The input of a solid-state relay is an LED placed in series with a current-limiting circuit. The current limit holds the flow to no more than 20mA usually, regardless of the input voltage. This is why they can accept a wide range of voltages. If they relied on a fixed input resistance, the LED would get brighter at higher voltages, so the output load circuit would respond differently as the input voltage changed. This isn’t ideal when the stated voltage is a range of appropriate values.
Using a diode test, the input terminals can be assessed for the operation of the internal LED circuit. Different meters may show a range of values between 1.2 and 2.0 volts.
Using any typical multimeter, the ‘diode test’ function is represented with the schematic diode symbol. This function places a small voltage onto a diode junction and slowly increases the voltage until the diode forward voltage is reached and current increases. This voltage is shown on the display. It is sufficient for testing LEDs as well as many transistors. Perfect for the DC input of a solid-state relay.
Place the red test lead of the meter onto the relay input terminal marked with a ‘+’. This will be present on any DC input relay. Place the black COM lead onto the other input terminal.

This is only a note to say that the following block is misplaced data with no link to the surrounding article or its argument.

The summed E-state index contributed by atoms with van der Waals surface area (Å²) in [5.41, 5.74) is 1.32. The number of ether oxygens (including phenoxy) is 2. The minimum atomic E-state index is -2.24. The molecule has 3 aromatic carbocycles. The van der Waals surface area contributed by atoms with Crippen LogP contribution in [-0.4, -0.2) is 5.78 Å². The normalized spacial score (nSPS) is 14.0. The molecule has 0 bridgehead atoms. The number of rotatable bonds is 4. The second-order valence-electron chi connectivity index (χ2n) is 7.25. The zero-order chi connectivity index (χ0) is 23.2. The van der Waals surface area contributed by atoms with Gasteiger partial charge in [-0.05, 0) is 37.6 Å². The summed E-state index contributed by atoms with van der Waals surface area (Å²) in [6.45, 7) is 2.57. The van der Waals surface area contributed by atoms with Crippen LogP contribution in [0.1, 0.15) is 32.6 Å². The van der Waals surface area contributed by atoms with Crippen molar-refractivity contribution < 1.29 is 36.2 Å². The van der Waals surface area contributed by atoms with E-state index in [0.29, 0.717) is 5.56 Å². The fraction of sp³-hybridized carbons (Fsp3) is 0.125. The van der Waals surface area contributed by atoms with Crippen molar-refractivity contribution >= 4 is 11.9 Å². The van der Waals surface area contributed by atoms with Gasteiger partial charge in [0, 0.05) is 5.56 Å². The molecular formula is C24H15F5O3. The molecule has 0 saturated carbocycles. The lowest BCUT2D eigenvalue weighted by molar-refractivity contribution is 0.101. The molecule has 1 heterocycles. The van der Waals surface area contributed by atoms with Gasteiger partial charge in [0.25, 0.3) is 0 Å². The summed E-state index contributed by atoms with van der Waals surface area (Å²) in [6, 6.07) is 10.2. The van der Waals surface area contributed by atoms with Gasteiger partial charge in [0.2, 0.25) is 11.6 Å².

When the dial of the meter is placed in the ‘diode’ function range, the voltage should increase to around 1.2-2.0 volts. It may be slightly more or less, since each LED has a different operating voltage, and each model will have different outputs.
Misleading Results You May Find
Standard diodes do not need as much voltage as LEDs, so some meters may not be designed to increase their diode test voltage enough to activate the LED and provide a measurement. They will show OL on the display, but the relay might still work.
This will only work for low voltage DC input relays. If you find an AC or higher range DC that expects something above around 5 volts, the meter display will show OL, but the relay might still work.
The amount of power consumed by a load of a normal relay far exceeds the tiny power output of the multimeter, so no meter can ever come close to simulating real-world conditions. Because of this, it might be expected that the output terminals can be trickier to troubleshoot, but we have a couple of options available.
The diode test function can still work on a variety of DC output solid-state relays. When the relay is ‘off’, the output is open, and shows a very large voltage drop.